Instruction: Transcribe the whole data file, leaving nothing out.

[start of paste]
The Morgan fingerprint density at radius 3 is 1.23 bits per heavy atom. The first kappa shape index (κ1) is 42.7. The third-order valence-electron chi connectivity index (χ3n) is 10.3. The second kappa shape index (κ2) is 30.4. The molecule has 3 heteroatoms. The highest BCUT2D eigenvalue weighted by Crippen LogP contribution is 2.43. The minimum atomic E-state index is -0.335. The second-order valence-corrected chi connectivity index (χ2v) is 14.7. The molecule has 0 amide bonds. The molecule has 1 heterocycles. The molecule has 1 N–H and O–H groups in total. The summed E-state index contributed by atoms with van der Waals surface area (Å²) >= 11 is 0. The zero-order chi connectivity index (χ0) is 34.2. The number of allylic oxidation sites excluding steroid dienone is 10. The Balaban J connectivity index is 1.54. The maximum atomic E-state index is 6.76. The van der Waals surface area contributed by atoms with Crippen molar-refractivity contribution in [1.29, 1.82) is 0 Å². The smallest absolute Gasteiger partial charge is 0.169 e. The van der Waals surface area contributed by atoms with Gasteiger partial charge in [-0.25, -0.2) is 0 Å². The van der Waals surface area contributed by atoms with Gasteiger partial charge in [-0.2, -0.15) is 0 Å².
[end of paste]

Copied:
The Morgan fingerprint density at radius 3 is 1.23 bits per heavy atom. The first kappa shape index (κ1) is 42.7. The third-order valence-electron chi connectivity index (χ3n) is 10.3. The second kappa shape index (κ2) is 30.4. The molecule has 3 heteroatoms. The highest BCUT2D eigenvalue weighted by Crippen LogP contribution is 2.43. The minimum atomic E-state index is -0.335. The second-order valence-corrected chi connectivity index (χ2v) is 14.7. The molecule has 0 amide bonds. The molecule has 1 heterocycles. The molecule has 1 N–H and O–H groups in total. The summed E-state index contributed by atoms with van der Waals surface area (Å²) >= 11 is 0. The zero-order chi connectivity index (χ0) is 34.2. The number of allylic oxidation sites excluding steroid dienone is 10. The Balaban J connectivity index is 1.54. The maximum atomic E-state index is 6.76. The van der Waals surface area contributed by atoms with Crippen molar-refractivity contribution in [1.29, 1.82) is 0 Å². The smallest absolute Gasteiger partial charge is 0.169 e. The van der Waals surface area contributed by atoms with Gasteiger partial charge in [-0.25, -0.2) is 0 Å². The van der Waals surface area contributed by atoms with Gasteiger partial charge in [-0.2, -0.15) is 0 Å².